Letter from Capt. Geo. Dodge.
We have been permitted to make the following extracts from a letter from Capt. George Dodge, of the 4th cavalry, to N. Belcher, Esq., of Port Byron:
PITTSBURG, Tenn., April 11th, '62.
Well, the great battle, or one more of them has taken place, and I will try and give you some of the incidents, but in doing so, you must bear in mind that I could see but a small part of the action, as the scene of the battle covered a space of territory of at least sever or eight miles, fronting on the west and south.
On Sunday morning the 6th, at about four o'clock, the enemy to the amount of (as near as we can ascertain) about 130,000 men, made a simultaneous attack on the entire length of our line, driving in, or taking our pickets, and by their impetuosity driving every thing before them. An order came to me to saddle up, as our front was attacked. I did not believe this, although I heard the firing, but supposed that some of the regiments were practicing, as usual. I ordered my company to saddle up and had barely mounted when the enemy opened on us with a battery, and threw some of their shells and round shot amongst us. We soon got out of that, and immediately the engagement became general. We of the cavalry could do nothing, only to hover around near our retreating forces in order to take advantage of any reverse of the enemy. This did not occur, and we were obliged, during the whole day, to drop back from one position to another, until night.
Just before dark they had driven in our troops and were within about half a mile of the steamboat landing, where were all of our transports and a large amount of stores. — Here we had, during the day, planted three large siege guns, and on the approach of the enemy, we opened on these guns. This checked them up, and revived the almost despairing hopes of our men. But imagine the thrill of joy that seized upon our boys when it was announced to them that Gen. Buell had arrived on the opposite side of the river with reinforcements. This completely revived our boys' spirits, and cheer after cheer rang through our entire line. They drove the enemy back a short distance. Night had now set in, and put an end to the awful carnage for that day.
It was about 10 o'clock in the forenoon of this day that I saw and spoke to Dr. Gregg, as he was gallantly leading his company forward. Hastily exchanging a salutation with him, he was soon out of sight; and, as I learned afterwards, in less than 20 minutes, the whole regiment was taken prisoners, or what was left of them.
Oh, god! What a day — I never wish to see such another. Regiment after regiment met and were cut down. From about six o'clock in the morning until six in the evening, nothing could be heard but one constant roar of musketry. The sound became so monotonous that it seemed like the rain falling on the roof of a house in the night. Add to this the continual roar of artillery, the shrieks and groans of the wounded and dying, and you have as near as I can give you a description of our first day's work.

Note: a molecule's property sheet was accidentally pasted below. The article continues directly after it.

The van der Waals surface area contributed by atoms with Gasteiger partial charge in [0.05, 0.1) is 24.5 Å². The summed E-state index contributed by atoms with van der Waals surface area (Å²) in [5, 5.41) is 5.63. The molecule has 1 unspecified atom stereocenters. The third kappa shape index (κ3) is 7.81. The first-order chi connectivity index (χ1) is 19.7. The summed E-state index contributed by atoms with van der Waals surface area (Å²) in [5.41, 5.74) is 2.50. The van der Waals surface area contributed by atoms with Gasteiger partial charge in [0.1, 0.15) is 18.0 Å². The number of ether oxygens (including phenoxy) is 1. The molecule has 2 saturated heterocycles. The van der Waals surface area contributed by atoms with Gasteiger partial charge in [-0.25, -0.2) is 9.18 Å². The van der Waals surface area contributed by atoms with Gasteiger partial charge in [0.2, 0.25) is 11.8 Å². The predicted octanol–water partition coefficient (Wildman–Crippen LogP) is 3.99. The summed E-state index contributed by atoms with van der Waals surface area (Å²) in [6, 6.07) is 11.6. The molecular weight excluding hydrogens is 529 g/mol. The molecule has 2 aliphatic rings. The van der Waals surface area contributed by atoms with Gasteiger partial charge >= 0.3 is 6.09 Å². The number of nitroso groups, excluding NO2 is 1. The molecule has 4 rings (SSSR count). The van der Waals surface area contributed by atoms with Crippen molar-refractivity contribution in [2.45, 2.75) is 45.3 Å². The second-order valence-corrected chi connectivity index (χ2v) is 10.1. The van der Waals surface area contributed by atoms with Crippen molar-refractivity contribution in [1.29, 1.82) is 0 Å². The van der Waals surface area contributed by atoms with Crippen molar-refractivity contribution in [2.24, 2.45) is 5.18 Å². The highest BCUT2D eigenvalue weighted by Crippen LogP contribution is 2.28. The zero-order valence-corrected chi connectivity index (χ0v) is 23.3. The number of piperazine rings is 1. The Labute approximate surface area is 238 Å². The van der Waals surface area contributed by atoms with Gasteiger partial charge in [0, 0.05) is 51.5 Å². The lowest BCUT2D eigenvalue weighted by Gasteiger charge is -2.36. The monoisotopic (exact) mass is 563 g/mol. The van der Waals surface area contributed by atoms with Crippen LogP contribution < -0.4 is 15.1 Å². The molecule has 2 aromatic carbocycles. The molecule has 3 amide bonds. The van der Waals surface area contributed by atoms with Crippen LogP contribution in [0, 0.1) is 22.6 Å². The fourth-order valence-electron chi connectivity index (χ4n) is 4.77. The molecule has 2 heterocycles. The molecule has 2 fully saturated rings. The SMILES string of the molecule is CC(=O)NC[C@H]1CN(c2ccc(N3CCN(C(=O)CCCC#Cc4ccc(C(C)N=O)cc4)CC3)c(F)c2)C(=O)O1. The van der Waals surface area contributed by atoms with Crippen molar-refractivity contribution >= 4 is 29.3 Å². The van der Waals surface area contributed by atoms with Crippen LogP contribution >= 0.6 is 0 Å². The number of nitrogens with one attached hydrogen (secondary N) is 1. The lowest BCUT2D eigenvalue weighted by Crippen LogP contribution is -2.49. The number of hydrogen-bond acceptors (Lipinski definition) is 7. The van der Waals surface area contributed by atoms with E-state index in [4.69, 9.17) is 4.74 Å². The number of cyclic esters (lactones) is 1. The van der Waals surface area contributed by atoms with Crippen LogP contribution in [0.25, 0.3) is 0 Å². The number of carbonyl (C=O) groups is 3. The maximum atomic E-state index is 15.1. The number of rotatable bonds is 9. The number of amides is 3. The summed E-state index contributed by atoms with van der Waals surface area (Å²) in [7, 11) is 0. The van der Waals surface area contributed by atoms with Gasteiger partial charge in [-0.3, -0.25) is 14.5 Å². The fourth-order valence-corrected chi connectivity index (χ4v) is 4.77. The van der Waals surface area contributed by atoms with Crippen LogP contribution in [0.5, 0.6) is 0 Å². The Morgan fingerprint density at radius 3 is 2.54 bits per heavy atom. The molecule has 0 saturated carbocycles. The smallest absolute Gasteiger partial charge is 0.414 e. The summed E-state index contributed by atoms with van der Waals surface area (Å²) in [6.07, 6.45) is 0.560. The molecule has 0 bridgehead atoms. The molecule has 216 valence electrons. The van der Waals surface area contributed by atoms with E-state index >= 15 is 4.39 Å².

During the night one of our gunboats, lying on the opposite side of the river, gave them a shell every ten minutes, and now and then our edge guns the same. By morning Gen. Buell had crossed and landed about 12,000 men, and Gen. Lew Wallace had arrived from below, by land, with 8,000 or 10,000 more. At daylight our forces pitched into them, and it now came the enemies' turn to retreat. They fought desperately, disputing every foot of ground until half-past three o'clock in the afternoon, when they ceased firing and retreated with utter confusion, leaving their dead and wounded of this day's fight on the field.
What the loss on either side is, of course cannot be ascertained for some days; but it is fearful to think of. The ground, for miles, is strewn with dead, and in some places they actually lie one on another.
During Monday, our forces drove the enemy, in large bodies, into the ravines running back from the river, and our gunboats actually killed dozens at a shot. Oh! It was an awful sight, to travel over the battle field on Tuesday, Wednesday and Thursday, and see the dead — some with heads blown off, some with bowels all torn out, some killed one way and some other. On one piece of ground, not more than half as large as my garden, were 120 dead bodies — mostly rebels; sometimes 20 or 30 killed by one ball from a cannon, and their horses were lying all over the field — in some cases the whole six horses, belonging to a battery, were shot down and dropped one top of another.
If Gens. Buell and Wallace had not arrived as they did, our forces would undoubtedly have been mostly taken prisoners, and all the rich stores at the Landing fallen into their hands. This would have been an awful stroke on us, and given the enemy great encouragement.
They say Dr. Gregg was wounded.
Respectfully, &c., GEO. DODGE.